Is Everybody Leaving? Migration to and from Armenia: Myths and Reality

Nina Iskandaryan

Haykanush Chobanyan, the first speaker, presented the viewpoint of the State Migration Service and shared her personal research experience. Mrs. Chobanyan primarily described problems with assessing the exact or even approximate number of migrants, the imperfections of technologies used and insufficient funds for their reformation. She noted that calculating migration flows is a difficult task, especially for the country of departure (for the receiving country it is easier), and stressed that due to the absence of exact numbers, the picture is often presented in a quite distorted manner, especially by opposition parties. She stated that it is not the statistics that play the main role in evaluating migration but large-scale sociological studies, which have not been conducted in Armenia in recent years. At the end of her speech Haykanush Chobanyan gave the following figures: between 1988 and 2001, 1.1 million migrants left Armenia. From 2002 to 2007, around 25 000 people left Armenia yearly. Simultaneously the number of seasonal migrants during that period was 60 000 each year. The average number of migrants over the past 5 years has been 30 000 people each year, which means that the growth was not significant.

Alina Pogosyan began her presentation by describing the two main current discourses on migration in Armenia. The essence of the first, which she called “the official discourse”, is that in a situation of unemployment and economic hardship, migration is a generally positive phenomenon, as it creates an outlet for the economy. In the other, "opposition discourse,” migration is seen as a negative phenomenon and is often used to criticize government policy. Ms. Poghosyan thinks that the causes of migration must not be seen solely in the economic situation of the country. She shared her personal research experience, when men from a well-to-do village family become seasonal migrants despite the lack of need, since the “culture of seasonal migration” is already established. Alina Poghosyan stressed that it is much more important not to collect statistics on migration, in which the problems and aspirations of people become dissolved, but rather to explore individual motivations and stories, i.e. the human face of migration. Then it will be possible not only to describe the migration, but also to develop strategies for its reduction, redirection, protection of migrants, etc.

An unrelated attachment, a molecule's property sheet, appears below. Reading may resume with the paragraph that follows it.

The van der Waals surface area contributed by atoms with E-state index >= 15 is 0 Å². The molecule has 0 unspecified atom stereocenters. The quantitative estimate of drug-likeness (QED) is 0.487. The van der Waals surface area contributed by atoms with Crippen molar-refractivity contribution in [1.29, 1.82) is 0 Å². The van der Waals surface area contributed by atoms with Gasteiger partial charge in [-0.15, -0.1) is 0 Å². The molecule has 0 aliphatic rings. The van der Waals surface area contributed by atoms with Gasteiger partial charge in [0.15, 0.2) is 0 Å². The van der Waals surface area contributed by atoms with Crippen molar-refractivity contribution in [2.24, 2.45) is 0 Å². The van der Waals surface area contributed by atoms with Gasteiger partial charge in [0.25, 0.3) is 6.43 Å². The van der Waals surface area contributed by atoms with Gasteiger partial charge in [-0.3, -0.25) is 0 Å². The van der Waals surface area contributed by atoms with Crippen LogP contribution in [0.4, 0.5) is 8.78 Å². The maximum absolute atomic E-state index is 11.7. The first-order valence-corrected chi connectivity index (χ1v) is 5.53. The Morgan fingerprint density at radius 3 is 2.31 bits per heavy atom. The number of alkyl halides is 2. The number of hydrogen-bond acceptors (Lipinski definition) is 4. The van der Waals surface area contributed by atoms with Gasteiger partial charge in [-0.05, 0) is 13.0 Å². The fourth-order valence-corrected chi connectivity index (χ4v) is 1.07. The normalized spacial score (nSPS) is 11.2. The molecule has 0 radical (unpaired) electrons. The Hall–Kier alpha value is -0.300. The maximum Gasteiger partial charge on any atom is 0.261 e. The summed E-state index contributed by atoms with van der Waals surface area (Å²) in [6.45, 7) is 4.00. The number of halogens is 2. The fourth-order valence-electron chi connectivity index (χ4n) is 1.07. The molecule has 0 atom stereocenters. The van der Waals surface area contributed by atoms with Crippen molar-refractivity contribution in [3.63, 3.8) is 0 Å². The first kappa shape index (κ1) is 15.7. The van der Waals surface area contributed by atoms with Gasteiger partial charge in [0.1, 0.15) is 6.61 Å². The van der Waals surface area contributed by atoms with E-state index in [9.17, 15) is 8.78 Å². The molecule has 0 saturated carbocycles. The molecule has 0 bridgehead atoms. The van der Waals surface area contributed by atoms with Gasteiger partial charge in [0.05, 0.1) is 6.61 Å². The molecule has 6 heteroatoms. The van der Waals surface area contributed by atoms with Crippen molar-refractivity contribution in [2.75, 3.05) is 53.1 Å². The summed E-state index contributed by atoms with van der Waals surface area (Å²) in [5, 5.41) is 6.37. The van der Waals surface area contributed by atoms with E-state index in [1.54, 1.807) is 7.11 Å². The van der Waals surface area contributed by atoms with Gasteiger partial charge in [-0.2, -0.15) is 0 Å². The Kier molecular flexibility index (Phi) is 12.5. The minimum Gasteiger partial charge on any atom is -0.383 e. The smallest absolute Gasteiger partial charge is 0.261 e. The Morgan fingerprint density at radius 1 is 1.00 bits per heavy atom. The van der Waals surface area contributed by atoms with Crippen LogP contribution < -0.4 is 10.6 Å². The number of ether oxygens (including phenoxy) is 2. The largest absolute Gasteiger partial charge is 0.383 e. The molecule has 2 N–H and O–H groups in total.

Finally, Caucasus Institute researcher Hrant Mikaelyan presented his vision on the causes of migration and the overall situation with migration in Armenia. He named three reasons for emigration from Armenia: economic, political and psychological. According to him, the main reason is economic, as illustrated by the choice of destination country. About 85% of all emigrants from Armenia go to Russia, a country in which the scope of corruption is much larger and violation of human rights far more common than in Armenia. In other cases more affluent people may emigrate to the West (EU and North America), for any of the three reasons he named. Mr. Mikaelyan pointed out that migration statistics vary significantly across government agencies: just for 2012, he found five different official figures on the number of migrants from Armenia. He agreed with the two other speakers that only sociological research can help clarify the picture. Mr. Mikaelyan summed up his speech with facts about immigration to Armenia, saying that most immigrants arrive from Russia, Georgia, Iran and Syria. In the majority of cases they are Armenians moving to Armenia from various countries, or return migrants from Russia.

One of the main themes of the ensuing dispute was the risk that migration presents to the country. According to Alina Pogosyan, the main threat that migration poses to Armenia is the change of the demographic layout. Despite the assurances of the experts, guests expressed an opinion that the demographic risk is exaggerated. A lot of criticism was made with regard to Haykanush Chobanyan's presentation and the government's inability to establish an accurate count of the number of migrants. Speakers insisted that very precise estimates are impossible in principle, in turn participants pointed out the need to use indirect estimation methods (consumption of power, sugar, the number of children in schools, etc.) They discussed the fate of Armenian migrants in Russia and in the West, the potentials of repatriation, as well as the impact of inaccurate migration statistics on the accuracy of voter lists. In general, speakers and guests agreed that the issue of migration from Armenia is very complex and not sufficiently researched issue.